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LlL%lL+;ONote that there are three 1s in the first row of the matrix A since Edward III was the father of Lionel, John of Gaunt, and Edmund.{PsTaking powers of the adjacency matrix, A, counts the number of paths through the genealogical hierarchy. The powerzQrA^2 counts the number of paths of length twograndparent/grandchildren relationships. In A^2 there are 1s in thevRnthird, thenth, eleventh, and seventeenth columns, indicating that Edward III was the grandfather of Philippa, ]SUHenry IV, John Beaufort, and Richard. These observations tally with the family tree.wUoThe fifth power of the adjacency matrix, A^5, has a value of 1 in the (1,14) position of the matrix (first row,qVifourteenth column), showing that there is one path of length five between Edward III and Henry VIII; thatnWfHenry VIII was descended directly from Edward III through five Lancaster generations. Because a valuewXoof 1 is recorded in this position for the first time in the fifth power matrix, we know that it is exactly five4Y,(and not fewer) generations for the descent.j[bThe seventh power of the adjacency matrix shows an entry of 1 in the (1,8) position reflecting theT\Lfact that Elizabeth is desceded over eight York generations from Edward III. ] j^bThe sixth power matrix and the eighth power matrix both have entries of 1 in the (1,15) entryforj_bHenry VIII, the son of Hnery VII or Lancaster and Elizabeth of York. Had both Elizabeth and Henry<!"4*" ~za{ur{8nX
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xKyohzҢ{oh}oh0b`Zbeen descended from Richard III over the same number of generations, there would have beenoagan entry of 2 in the (1,15) position at its first appearance in the matrix sequencea 1 from each lineqbia descent. Thus, Henry VIII, the son of Henry VII and Elizabeth combined the claim of both the Houses ofkccLancaster and York to the British throne. Historical complexity, that can occur in the "boom" timepdhwithin a transitionbetween symmetric periods of stability, is resolved easily using adjacency matriceseof structural models.h
Reference:]iUR. Duncan Luce and Albert D. Perry, "A Method of Matrix Analysis of Group Structure."YjQReadings in Mathematical Social Science, ed. Paul F. Lazarsfeld and Neil W. Henry#kCambridge, MIT Press, 1968.mFractal GeometryToLConsider the two lines belowboth have Euclidean dimension of one; however,bpZintutively, one "fills" more space than does the other although of course it does not fillcq[a twodimensional piece of space. Hence the idea of a "fractional dimension" or "fractal."fx^Benoit Mandelbrot, a computer scientist/mathematician captured this notion (which is prevalentey]much earlier in the history of mathematicsin finding a curve that is continuous but nowheremzedifferentiablekind of an infinite number of absolute value curves) in his work in the 20th century.P{H(Mandelbrot, The Fractal Geometry of Natureis one standard reference.)]}UFractional dimension can be calculated as suggested in the following visual examples:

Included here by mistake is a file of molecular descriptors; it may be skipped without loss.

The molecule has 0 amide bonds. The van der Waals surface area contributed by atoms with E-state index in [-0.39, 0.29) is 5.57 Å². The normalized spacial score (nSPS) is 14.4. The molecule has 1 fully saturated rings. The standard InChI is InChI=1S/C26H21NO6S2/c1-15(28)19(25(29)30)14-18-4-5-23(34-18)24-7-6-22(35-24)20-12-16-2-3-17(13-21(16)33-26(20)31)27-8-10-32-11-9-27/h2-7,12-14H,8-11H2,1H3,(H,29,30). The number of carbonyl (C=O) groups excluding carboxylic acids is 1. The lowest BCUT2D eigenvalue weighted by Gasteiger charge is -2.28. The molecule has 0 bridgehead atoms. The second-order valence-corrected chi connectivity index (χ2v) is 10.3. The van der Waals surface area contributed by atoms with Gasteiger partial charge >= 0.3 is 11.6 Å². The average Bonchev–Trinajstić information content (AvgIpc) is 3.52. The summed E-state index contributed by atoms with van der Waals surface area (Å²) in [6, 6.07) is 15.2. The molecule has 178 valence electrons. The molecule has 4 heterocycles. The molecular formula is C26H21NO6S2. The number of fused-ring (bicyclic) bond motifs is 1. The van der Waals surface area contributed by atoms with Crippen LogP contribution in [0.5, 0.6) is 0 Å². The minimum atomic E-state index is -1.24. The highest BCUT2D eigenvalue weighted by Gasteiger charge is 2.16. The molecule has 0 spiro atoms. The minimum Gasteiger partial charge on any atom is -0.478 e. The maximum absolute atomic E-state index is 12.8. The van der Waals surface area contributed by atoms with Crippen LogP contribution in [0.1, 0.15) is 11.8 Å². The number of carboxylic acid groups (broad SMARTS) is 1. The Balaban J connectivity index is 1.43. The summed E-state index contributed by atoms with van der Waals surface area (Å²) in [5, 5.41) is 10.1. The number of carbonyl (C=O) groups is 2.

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generator._WThe shape of "hexagon" remains constantits scale changes. The figures are said to beg_selfsimilarthe choice of generator was critical in bringing about this scale transformation.g_When the generator is scaleddown again, and applied inside/outside to each of the four smalleraYhexagons, and even more complicted figure of sixteen smaller hexagons appears. Carry outd\this process infinitelywhat is constant is the number four, as a factor of the increase inc[complexity, and the number three and the number of generator sides causing this increase inshape complexity.<4Let N represent the number of sides in the generator;3Let K represent the number of selfsimilar regions.&In this example, N=3, and K=4.4,The fractional dimension D is calculated as:&v@>%#c
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_A D = ln N / (ln K^0.5)In this case, D = $i\?casAAExample:f^The previous example dealt with a bounded, closed figure. One can deal with other shapes, toojbConsider a straight linea coastline viewed from high aboveas one zooms in, one sees more bays.f^In this case, the straight line is the constant shape and in moving from one scale to another,_Wthe generator used to increase coastal complexity has four sides and the number of self.&similar regions produced is also four.?7When this sequence is carried out infinitely, K=4, N=4,
D=$@AAnfso that this procedure will cause the lines to bend back and forth sufficiently to fill a piece of thephplane. If cutting bays in a lakeshore were to follow this process, in order to maximize lakefront views!Fjnjc2C6r Lh`and minimize length of linear coastal damage, it might therefore be prudent to stop the sequence3+after some fairly small number of stages. 4,References to particular studies on request.